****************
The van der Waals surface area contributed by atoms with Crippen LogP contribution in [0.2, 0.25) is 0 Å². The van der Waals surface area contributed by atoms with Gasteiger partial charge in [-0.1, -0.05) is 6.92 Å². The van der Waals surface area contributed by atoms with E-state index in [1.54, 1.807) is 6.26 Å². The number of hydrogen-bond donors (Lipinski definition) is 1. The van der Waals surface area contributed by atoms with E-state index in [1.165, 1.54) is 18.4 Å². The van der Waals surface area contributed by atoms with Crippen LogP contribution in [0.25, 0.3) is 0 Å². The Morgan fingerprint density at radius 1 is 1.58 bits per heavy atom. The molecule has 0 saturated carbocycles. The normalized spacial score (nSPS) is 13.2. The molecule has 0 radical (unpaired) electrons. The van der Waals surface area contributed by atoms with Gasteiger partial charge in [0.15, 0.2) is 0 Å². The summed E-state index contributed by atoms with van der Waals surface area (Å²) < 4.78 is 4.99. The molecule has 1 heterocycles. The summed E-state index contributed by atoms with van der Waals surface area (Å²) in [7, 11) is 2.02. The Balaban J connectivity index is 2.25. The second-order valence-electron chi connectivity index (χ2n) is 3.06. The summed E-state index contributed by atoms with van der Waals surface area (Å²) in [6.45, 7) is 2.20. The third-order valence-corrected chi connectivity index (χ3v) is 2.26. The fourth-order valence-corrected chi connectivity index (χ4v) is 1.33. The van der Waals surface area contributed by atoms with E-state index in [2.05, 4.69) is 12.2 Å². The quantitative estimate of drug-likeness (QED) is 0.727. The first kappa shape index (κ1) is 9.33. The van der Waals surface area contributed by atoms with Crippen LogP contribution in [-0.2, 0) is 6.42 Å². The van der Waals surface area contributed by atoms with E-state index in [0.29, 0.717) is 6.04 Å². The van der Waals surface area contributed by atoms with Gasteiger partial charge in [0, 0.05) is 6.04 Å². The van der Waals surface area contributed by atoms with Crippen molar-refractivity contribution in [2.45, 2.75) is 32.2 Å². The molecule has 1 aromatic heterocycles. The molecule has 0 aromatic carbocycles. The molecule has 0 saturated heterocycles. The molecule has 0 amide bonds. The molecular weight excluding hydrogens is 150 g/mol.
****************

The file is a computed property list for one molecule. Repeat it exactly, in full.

The van der Waals surface area contributed by atoms with Crippen LogP contribution in [0.2, 0.25) is 0 Å². The van der Waals surface area contributed by atoms with Gasteiger partial charge in [-0.1, -0.05) is 6.92 Å². The van der Waals surface area contributed by atoms with E-state index in [1.54, 1.807) is 6.26 Å². The number of hydrogen-bond donors (Lipinski definition) is 1. The van der Waals surface area contributed by atoms with E-state index in [1.165, 1.54) is 18.4 Å². The van der Waals surface area contributed by atoms with Crippen LogP contribution in [0.25, 0.3) is 0 Å². The Morgan fingerprint density at radius 1 is 1.58 bits per heavy atom. The molecule has 0 saturated carbocycles. The normalized spacial score (nSPS) is 13.2. The molecule has 0 radical (unpaired) electrons. The van der Waals surface area contributed by atoms with Gasteiger partial charge in [0.15, 0.2) is 0 Å². The summed E-state index contributed by atoms with van der Waals surface area (Å²) < 4.78 is 4.99. The molecule has 1 heterocycles. The summed E-state index contributed by atoms with van der Waals surface area (Å²) in [7, 11) is 2.02. The Balaban J connectivity index is 2.25. The second-order valence-electron chi connectivity index (χ2n) is 3.06. The summed E-state index contributed by atoms with van der Waals surface area (Å²) in [6.45, 7) is 2.20. The third-order valence-corrected chi connectivity index (χ3v) is 2.26. The fourth-order valence-corrected chi connectivity index (χ4v) is 1.33. The van der Waals surface area contributed by atoms with E-state index in [2.05, 4.69) is 12.2 Å². The quantitative estimate of drug-likeness (QED) is 0.727. The first kappa shape index (κ1) is 9.33. The van der Waals surface area contributed by atoms with Crippen LogP contribution in [-0.2, 0) is 6.42 Å². The van der Waals surface area contributed by atoms with E-state index in [0.29, 0.717) is 6.04 Å². The van der Waals surface area contributed by atoms with Gasteiger partial charge in [0, 0.05) is 6.04 Å². The van der Waals surface area contributed by atoms with Crippen molar-refractivity contribution in [2.45, 2.75) is 32.2 Å². The molecule has 1 aromatic heterocycles. The molecule has 0 aromatic carbocycles. The molecule has 0 saturated heterocycles. The molecule has 0 amide bonds. The molecular weight excluding hydrogens is 150 g/mol.